Why women are the stronger sex
*They survive better than men during famines, epidemics, slavery, analysis of some of humanities most ‘horrific’ situations shows
When it comes to survival in the most extreme conditions women really are the strongest sex, a study of famines, epidemics and slavery has found.
It is well known that women are the ‘life expectancy champions’ – living longer than men in every country in the world.
But to see if this holds true when death rates are ‘extraordinarily high’, researchers compared the survival rates of males and females in the most ‘horrific’ situations.
The researchers from the University of Southern Denmark looked at some tragic historical events when average life expectancy dropped below 20 years.
Known as ‘high-mortality populations’, researchers looked at seven time periods when human lives were wiped out by starvation, disease and violence.
These included the 1933 Ukraine famine in the Soviet Union in which four million people died; the 1845 Irish potato famine; life expectancy of slaves in Trinidad in 1813; the Swedish famine of 1772-1773; survival rates of freed slaves from the US settling in Liberia between 1820 and 1843 and a deadly measles epidemics in Iceland in 1842 and 1882.
Researchers analysed records of births and deaths to calculate whether males or females lived longer.
The researchers, from the Max Planck Institute in Odense, southern Denmark and colleagues reported in the journal Proceedings of the National Academy of Sciences: “The conditions experienced by the people in the analyzed populations were horrific.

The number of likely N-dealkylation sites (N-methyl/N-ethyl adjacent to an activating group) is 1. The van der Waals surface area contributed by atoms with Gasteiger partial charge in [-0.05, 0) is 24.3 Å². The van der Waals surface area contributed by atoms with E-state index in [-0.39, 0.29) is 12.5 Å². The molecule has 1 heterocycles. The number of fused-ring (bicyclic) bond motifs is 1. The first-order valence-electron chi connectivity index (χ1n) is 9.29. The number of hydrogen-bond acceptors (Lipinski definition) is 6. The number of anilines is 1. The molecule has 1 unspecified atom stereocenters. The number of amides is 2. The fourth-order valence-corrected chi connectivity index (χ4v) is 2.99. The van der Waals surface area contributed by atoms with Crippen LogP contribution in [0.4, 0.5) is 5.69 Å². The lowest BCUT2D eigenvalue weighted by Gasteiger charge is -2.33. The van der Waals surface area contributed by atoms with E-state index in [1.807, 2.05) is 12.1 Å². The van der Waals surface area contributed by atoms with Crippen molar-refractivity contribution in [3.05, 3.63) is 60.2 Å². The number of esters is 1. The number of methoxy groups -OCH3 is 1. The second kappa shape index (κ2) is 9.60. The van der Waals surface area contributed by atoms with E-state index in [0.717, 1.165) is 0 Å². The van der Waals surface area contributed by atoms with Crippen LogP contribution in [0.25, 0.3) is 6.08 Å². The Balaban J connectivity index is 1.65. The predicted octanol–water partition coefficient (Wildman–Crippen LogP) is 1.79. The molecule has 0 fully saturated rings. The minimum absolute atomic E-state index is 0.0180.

“Even though the crises reduced the female survival advantage in life expectancy, women still survived better than men.”
They added: “In all populations, they had lower mortality across almost all ages, and, with the exception of one slave population, they lived longer on average than men.”
The authors said that in the case of the slaves of Trinidad young adult men may have had a higher survival rate than young adult women ‘because a premium was placed’ on the survival of male slaves who sold for higher prices.
In Liberia in 1820, freed American slaves were encouraged to migrate back to Africa. But around 43 per cent died in their first year. Life expectancy was staggeringly low – 1.68 years for men and 2.23 years for women.
The authors write: “Even in Liberia, the population with the lowest life expectancy, newborn girls were hardier than newborn boys,” lending support to the idea there is a ‘biological underpinning’ of the female survival advantage.
In the Irish potato famine, a type of mould Phytophora infestans caused crop failures over three years – and life expectancy shrank from 38 years for both sexes, to 18.7 years for men and 22.4 years for women.
In the Ukrainian famine – caused by a disastrous collectivisation of agriculture – life expectancy dropped from 41.58 to 7.3 years for men, and from 45.93 years for women to 10.9 years.
In Trinidad – the only colony controlled directly from London – birth and death registers of slaves show that life expectancy varied from between 15.18-19.45 for males, and 13.21-20.58 for females.
The planters of Trinidad rejected in 1832 a document by the British governor which proposed a day off to permit religious instruction and the abolition of the whip – the planters argued the whip was necessary for discipline, and time off for religion would encourage idleness.
In Iceland, life expectancy dropped from 35.35 years to 17.86 for males, and from 40.81 years to 18.82 for females. Many of the people in Iceland died of complications of measles, including dysentery and bronchitis.
During Sweden’s last major famine, in 1771, abnormal weather resulted in widespread crop failures and life expectancy dropped to 17.15 years for males and 18.79 for females.
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